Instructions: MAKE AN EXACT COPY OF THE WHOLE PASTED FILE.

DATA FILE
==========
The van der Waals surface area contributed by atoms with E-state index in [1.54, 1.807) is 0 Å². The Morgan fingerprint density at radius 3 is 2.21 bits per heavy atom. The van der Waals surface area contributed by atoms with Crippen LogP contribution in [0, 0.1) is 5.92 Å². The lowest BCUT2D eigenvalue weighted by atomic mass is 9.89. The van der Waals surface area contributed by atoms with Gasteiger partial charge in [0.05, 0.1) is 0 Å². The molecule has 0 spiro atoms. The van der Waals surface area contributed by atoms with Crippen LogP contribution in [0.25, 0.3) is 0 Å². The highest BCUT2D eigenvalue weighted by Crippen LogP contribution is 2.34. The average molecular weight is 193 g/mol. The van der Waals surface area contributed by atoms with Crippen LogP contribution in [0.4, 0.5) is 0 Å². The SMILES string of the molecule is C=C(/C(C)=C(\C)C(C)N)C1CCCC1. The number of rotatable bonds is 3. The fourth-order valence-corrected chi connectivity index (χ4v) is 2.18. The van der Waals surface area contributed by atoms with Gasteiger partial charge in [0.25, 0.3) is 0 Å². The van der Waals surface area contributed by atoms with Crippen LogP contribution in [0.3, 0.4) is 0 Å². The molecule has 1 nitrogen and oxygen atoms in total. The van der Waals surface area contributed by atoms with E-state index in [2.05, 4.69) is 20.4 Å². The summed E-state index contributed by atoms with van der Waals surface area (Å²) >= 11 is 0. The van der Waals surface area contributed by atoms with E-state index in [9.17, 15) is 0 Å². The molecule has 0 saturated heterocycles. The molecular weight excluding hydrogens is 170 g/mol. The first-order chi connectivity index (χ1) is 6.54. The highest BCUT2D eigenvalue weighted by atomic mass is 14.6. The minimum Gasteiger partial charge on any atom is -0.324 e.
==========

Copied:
The van der Waals surface area contributed by atoms with E-state index in [1.54, 1.807) is 0 Å². The Morgan fingerprint density at radius 3 is 2.21 bits per heavy atom. The van der Waals surface area contributed by atoms with Crippen LogP contribution in [0, 0.1) is 5.92 Å². The lowest BCUT2D eigenvalue weighted by atomic mass is 9.89. The van der Waals surface area contributed by atoms with Gasteiger partial charge in [0.05, 0.1) is 0 Å². The molecule has 0 spiro atoms. The van der Waals surface area contributed by atoms with Crippen LogP contribution in [0.25, 0.3) is 0 Å². The highest BCUT2D eigenvalue weighted by Crippen LogP contribution is 2.34. The average molecular weight is 193 g/mol. The van der Waals surface area contributed by atoms with Crippen LogP contribution in [0.4, 0.5) is 0 Å². The SMILES string of the molecule is C=C(/C(C)=C(\C)C(C)N)C1CCCC1. The number of rotatable bonds is 3. The fourth-order valence-corrected chi connectivity index (χ4v) is 2.18. The van der Waals surface area contributed by atoms with Gasteiger partial charge in [0.25, 0.3) is 0 Å². The van der Waals surface area contributed by atoms with Crippen LogP contribution in [0.3, 0.4) is 0 Å². The molecule has 1 nitrogen and oxygen atoms in total. The van der Waals surface area contributed by atoms with E-state index in [2.05, 4.69) is 20.4 Å². The summed E-state index contributed by atoms with van der Waals surface area (Å²) >= 11 is 0. The van der Waals surface area contributed by atoms with E-state index in [9.17, 15) is 0 Å². The molecule has 0 saturated heterocycles. The molecular weight excluding hydrogens is 170 g/mol. The first-order chi connectivity index (χ1) is 6.54. The highest BCUT2D eigenvalue weighted by atomic mass is 14.6. The minimum Gasteiger partial charge on any atom is -0.324 e.